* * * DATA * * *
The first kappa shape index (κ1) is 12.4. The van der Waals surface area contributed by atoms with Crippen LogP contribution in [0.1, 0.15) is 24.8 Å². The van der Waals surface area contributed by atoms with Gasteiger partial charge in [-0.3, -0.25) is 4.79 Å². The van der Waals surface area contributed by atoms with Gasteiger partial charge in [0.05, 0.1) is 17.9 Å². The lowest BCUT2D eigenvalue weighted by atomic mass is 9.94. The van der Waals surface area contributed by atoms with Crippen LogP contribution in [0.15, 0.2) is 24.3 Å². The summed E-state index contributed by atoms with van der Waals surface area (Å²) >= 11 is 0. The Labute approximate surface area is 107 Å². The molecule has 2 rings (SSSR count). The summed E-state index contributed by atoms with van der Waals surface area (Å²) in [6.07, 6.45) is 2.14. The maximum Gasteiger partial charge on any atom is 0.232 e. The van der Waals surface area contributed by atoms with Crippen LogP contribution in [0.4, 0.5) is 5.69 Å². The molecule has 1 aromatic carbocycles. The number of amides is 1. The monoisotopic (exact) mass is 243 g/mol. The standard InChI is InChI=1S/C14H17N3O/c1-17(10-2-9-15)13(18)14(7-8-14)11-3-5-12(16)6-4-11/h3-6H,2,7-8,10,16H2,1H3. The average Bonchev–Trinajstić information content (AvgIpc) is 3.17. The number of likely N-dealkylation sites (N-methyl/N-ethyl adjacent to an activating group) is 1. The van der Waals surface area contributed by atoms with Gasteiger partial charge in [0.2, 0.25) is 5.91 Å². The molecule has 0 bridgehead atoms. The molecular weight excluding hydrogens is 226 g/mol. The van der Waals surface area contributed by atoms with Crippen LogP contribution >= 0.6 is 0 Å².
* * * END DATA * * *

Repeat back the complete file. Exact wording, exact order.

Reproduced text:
The first kappa shape index (κ1) is 12.4. The van der Waals surface area contributed by atoms with Crippen LogP contribution in [0.1, 0.15) is 24.8 Å². The van der Waals surface area contributed by atoms with Gasteiger partial charge in [-0.3, -0.25) is 4.79 Å². The van der Waals surface area contributed by atoms with Gasteiger partial charge in [0.05, 0.1) is 17.9 Å². The lowest BCUT2D eigenvalue weighted by atomic mass is 9.94. The van der Waals surface area contributed by atoms with Crippen LogP contribution in [0.15, 0.2) is 24.3 Å². The summed E-state index contributed by atoms with van der Waals surface area (Å²) >= 11 is 0. The Labute approximate surface area is 107 Å². The molecule has 2 rings (SSSR count). The summed E-state index contributed by atoms with van der Waals surface area (Å²) in [6.07, 6.45) is 2.14. The maximum Gasteiger partial charge on any atom is 0.232 e. The van der Waals surface area contributed by atoms with Crippen LogP contribution in [0.4, 0.5) is 5.69 Å². The molecule has 1 aromatic carbocycles. The number of amides is 1. The monoisotopic (exact) mass is 243 g/mol. The standard InChI is InChI=1S/C14H17N3O/c1-17(10-2-9-15)13(18)14(7-8-14)11-3-5-12(16)6-4-11/h3-6H,2,7-8,10,16H2,1H3. The average Bonchev–Trinajstić information content (AvgIpc) is 3.17. The number of likely N-dealkylation sites (N-methyl/N-ethyl adjacent to an activating group) is 1. The van der Waals surface area contributed by atoms with Gasteiger partial charge in [0.2, 0.25) is 5.91 Å². The molecule has 0 bridgehead atoms. The molecular weight excluding hydrogens is 226 g/mol. The van der Waals surface area contributed by atoms with Crippen LogP contribution >= 0.6 is 0 Å².